According to a report in Reuters Neil Heywood was apparently murdered because he threatened to expose the financial dealings of Gu Kailai, Bo Xilai’s wife, “after she became outraged when he demanded a larger cut of the money than she had expected due to the size of the transaction”, the sources said.” Well, having been exposed to Chinese middle age females from the country’s “new money” elite (invariably with a party book), envisaging her tantrum almost evokes a sort of Déjà-vu. Nevertheless, there are a couple of things which aren’t quite right with this story.
Firstly, we can be sure that because Bo Xilai’s removal was due to factional struggles within the party, that it had to happen as soon as possible in order to stop Bo cementing his support in the upper echelons of the party in his bid for a spot on the nine-member Standing Committee, which will be decided at this autumn’s 18th Chinese Communist Party (CCP) congress. Therefore, we might conclude that whatever the truth behind the murder of the British businessman, Neil Heywood, the accusations against Bo’s wife, and by implication, against Bo himself, provide extra ammunition for those who are out gunning for the former mayor of Chongqing. Furthermore, the following point made by Reuters provides food for thought; “It was not immediately clear how Heywood would have helped Gu shift large sums of money offshore, though China’s capital controls pose a formidable barrier to anyone trying to move large sums of yuan out of the country“.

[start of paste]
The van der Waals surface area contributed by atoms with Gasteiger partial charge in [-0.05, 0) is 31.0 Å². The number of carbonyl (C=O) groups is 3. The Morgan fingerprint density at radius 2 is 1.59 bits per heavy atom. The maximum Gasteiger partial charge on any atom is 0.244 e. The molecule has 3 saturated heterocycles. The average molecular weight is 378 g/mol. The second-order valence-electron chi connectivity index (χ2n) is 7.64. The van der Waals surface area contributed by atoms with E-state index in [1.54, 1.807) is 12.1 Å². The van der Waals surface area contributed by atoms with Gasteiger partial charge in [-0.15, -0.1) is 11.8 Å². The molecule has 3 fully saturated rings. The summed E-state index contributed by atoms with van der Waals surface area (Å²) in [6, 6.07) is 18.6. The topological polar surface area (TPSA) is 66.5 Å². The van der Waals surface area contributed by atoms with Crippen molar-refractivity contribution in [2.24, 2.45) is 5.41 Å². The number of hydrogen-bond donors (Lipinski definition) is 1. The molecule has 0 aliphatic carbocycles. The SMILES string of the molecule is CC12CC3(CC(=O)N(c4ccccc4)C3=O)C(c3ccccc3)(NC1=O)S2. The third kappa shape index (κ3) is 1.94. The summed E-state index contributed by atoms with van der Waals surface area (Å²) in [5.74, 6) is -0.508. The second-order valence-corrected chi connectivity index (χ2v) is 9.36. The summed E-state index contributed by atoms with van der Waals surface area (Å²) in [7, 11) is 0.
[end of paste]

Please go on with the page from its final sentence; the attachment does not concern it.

Now, is the author of this post being a little bit naive here? Of course, that might be dependent to some extent on what is meant by “large sums of yuan“. Nevertheless, as anyone who has a Chinese bank account knows, the “Unionpay” facility allows money to be picked up from thousands of ATMs in the U.K. alone with a card. Of course, this is hardly indication of a real loophole in China’s capital controls, but it does at least suggest that it is no longer that difficult to transfer yuan out of the country. Moreover, drop into any of the Casinos in Macau and you can see with your own eyes that many mainland Chinese are moving quite considerable amounts of money out of the PRC.
Yes, it might be that Neil Heywood was murdered and it might be that Gu Kailai is responsible for that murder. However, a motive as simple as the one being given at the moment, doesn’t really stand up to much scrutiny. Furthermore, we can be reasonably sure, that if Bo Xilai had not lost out in the fractional struggles within the party, then there is really no way we would be reading any of this. Therefore, while all of this does make for quite a riveting little story, it is most certainly not Neil Heywood’s murder that ended Bo Xilai’s hopes of becoming one of China’s chosen.